This question seems to hinge on how things are spelled - including enharmonic spellings - and the effect of spelling on interval names.
If the diminished scales are spelled as two superimposed diminished seventh chords, we get...
|C |Eb |Gb |Bbb |
| D| F| Ab| Cb|
|C |Eb |Gb |Bbb |
| Db| Fb| Abb| Cbb|
Let's use the second scale for examples. We can make a chord
C Fb Abb and enharmonically re-spell it to
C E G. The first chord
C Fb Abb is a diminished fourth and a minor third. The other spelling is a major third and a minor third.
We could re-spell the scale so that the two superimposed diminished seventh chords structure is obscured:
|C |Eb |F# |A |
| Db| E| G| Bb|
With that spelling we can make
C E G without any enharmonic re-spellings.
Of course the issue here is the gamut (the seven letters) are for a heptatonic diatonic scale, but the diminished scales are octatonic, and the naming of intervals is first based on the position in the letter sequence and then qualified by the size in semi-tones.
When tertian chords are built the spelling details matter.
C E G is two stacked thirds where the specific qualities are major third and minor third.
C Fb Abb is NOT two stacked thirds. It is a diminished fourth and a minor third. If our "diatonic" chords are to be tertian triads in root position, then
C Fb Abb is not a diatonic chord, but
C Eb Gb or
Db Fb Abb would be diatonic chords.
For what it's worth, when the second scale of superimposed diminished seventh chords is used and we have chord like
Abb Cbb Db it's is enharmonically equivalent to a diminished triad, but as spelled it is an inverted diminished seventh chord with the third tone omitted.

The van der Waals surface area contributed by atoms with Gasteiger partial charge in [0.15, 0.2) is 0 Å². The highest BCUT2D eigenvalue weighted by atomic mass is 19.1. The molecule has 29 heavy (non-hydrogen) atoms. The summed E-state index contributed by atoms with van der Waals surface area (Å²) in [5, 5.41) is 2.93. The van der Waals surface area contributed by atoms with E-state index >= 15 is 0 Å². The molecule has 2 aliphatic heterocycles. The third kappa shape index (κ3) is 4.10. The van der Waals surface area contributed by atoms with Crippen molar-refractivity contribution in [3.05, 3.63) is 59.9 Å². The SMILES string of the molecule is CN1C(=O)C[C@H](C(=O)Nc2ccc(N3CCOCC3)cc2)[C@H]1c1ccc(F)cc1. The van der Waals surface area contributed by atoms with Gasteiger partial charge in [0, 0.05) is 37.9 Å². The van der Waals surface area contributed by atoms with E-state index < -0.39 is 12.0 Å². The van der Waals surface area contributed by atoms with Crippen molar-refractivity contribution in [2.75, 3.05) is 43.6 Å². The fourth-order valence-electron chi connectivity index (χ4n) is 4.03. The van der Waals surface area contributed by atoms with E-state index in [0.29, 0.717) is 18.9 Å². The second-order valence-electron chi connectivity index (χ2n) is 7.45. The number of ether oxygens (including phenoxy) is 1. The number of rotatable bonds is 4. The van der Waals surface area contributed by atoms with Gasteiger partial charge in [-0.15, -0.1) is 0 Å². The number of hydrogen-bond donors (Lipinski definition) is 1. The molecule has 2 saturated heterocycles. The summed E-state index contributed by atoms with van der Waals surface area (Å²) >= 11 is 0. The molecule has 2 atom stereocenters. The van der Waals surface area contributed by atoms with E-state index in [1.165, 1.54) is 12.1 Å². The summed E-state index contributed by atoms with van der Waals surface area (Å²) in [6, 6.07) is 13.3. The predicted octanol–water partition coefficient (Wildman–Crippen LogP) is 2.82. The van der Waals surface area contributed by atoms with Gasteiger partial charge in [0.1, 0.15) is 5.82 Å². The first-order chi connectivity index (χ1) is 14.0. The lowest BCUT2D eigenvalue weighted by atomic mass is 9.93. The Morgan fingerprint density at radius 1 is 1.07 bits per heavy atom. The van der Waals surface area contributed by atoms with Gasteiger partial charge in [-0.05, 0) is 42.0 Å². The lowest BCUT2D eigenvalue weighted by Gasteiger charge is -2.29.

Are all diatonic [of the scale] chords in the diminished scale diminished?
I think "yes" provided that the chords are tertian and the scale is spelled as two superimposed seventh chords.
Part of the discussion with this question is about the possibility to construct a major triad in the diminished scale and should that be considered diatonic.
In my initial answer where the diminished scales were constructed from superimposed diminished seventh chords I said "no" because the chord spelling used a diminished fourth.
However, you could construct the diminished scale using superimposed major triads and get different spellings...
scale degree: 1 2 3 4 5 6 7 8 1 2 3 4
C Db Eb E Gb G A Bb C Db Eb E
| (C#)| | | | | | (C#) |
---------------- | | | |
| | | | | | |
---------------- | |
| | | | |
| | |
The three chords are
A all major triads in a sequence of chromatic mediants. The
A chord needs an enharmonic respelling of
You could then harmonize the scale with a series of alternating root and first inversion triads:
C A6/3 Eb C6/3 Gb Eb6/3 A Gb6/3 | C
Now you could say all the 'diatonic' chords of the diminished scale are major triads.